Time was, with a sword in one hand and a pistol in the other, you could see the face of the poor bastard you shot, and be sure of your mark. War sure has gone downhill since Napoleon's brother added state terror to his conquest of Spain, and the outgunned Spanish responded with tactics that were given the name guerilla, "little war". The French hussars thought a little shock and awe would cow the Spanish into submission, and of course it did-- only for so long as they kept the eye on weeping fathers and screaming women. The moment the big guy's back was turned, survivors started thinking up homespun ways to make a technologically superior force die very slowly, and very old.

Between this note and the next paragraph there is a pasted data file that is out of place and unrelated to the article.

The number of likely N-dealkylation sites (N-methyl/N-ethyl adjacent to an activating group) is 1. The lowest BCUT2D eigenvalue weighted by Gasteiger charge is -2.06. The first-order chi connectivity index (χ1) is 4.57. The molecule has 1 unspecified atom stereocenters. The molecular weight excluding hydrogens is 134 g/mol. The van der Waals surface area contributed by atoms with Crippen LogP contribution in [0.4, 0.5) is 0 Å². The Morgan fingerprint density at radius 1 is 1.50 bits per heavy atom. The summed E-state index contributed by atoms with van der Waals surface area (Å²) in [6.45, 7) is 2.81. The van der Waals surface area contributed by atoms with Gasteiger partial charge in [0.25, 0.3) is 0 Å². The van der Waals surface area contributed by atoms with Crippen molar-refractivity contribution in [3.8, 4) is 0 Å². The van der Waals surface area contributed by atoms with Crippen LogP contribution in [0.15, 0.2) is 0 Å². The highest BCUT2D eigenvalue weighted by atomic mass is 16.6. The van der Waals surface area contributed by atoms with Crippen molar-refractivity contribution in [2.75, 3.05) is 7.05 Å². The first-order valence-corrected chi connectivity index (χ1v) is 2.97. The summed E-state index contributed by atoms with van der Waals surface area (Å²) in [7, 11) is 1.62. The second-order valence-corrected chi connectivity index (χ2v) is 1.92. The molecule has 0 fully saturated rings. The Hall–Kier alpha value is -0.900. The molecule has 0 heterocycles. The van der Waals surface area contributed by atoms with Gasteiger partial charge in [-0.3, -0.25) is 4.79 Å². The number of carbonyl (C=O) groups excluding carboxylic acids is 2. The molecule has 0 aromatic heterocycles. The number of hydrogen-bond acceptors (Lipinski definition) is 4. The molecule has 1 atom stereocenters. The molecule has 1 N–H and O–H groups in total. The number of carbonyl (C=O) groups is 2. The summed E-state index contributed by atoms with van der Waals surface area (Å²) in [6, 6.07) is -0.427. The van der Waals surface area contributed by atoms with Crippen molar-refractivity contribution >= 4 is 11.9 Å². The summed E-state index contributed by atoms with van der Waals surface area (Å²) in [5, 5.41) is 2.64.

This is a fundamental problem in the use of air force and massive strikes that has never been publically debated in a society that claims to have civilian control of its military. its origins lie in the biplane-era theories of an Italian aviator, Giulio Douhet, who thought you could bomb an enemy into submission by destroying his infrastructure and taking civilian lives. They thought he was a crank during the First World War, even court-martialed and threw him in jail, but starting in the 1920s, when The Command of the Air was published, he found an audience, with Guernica the first experiment.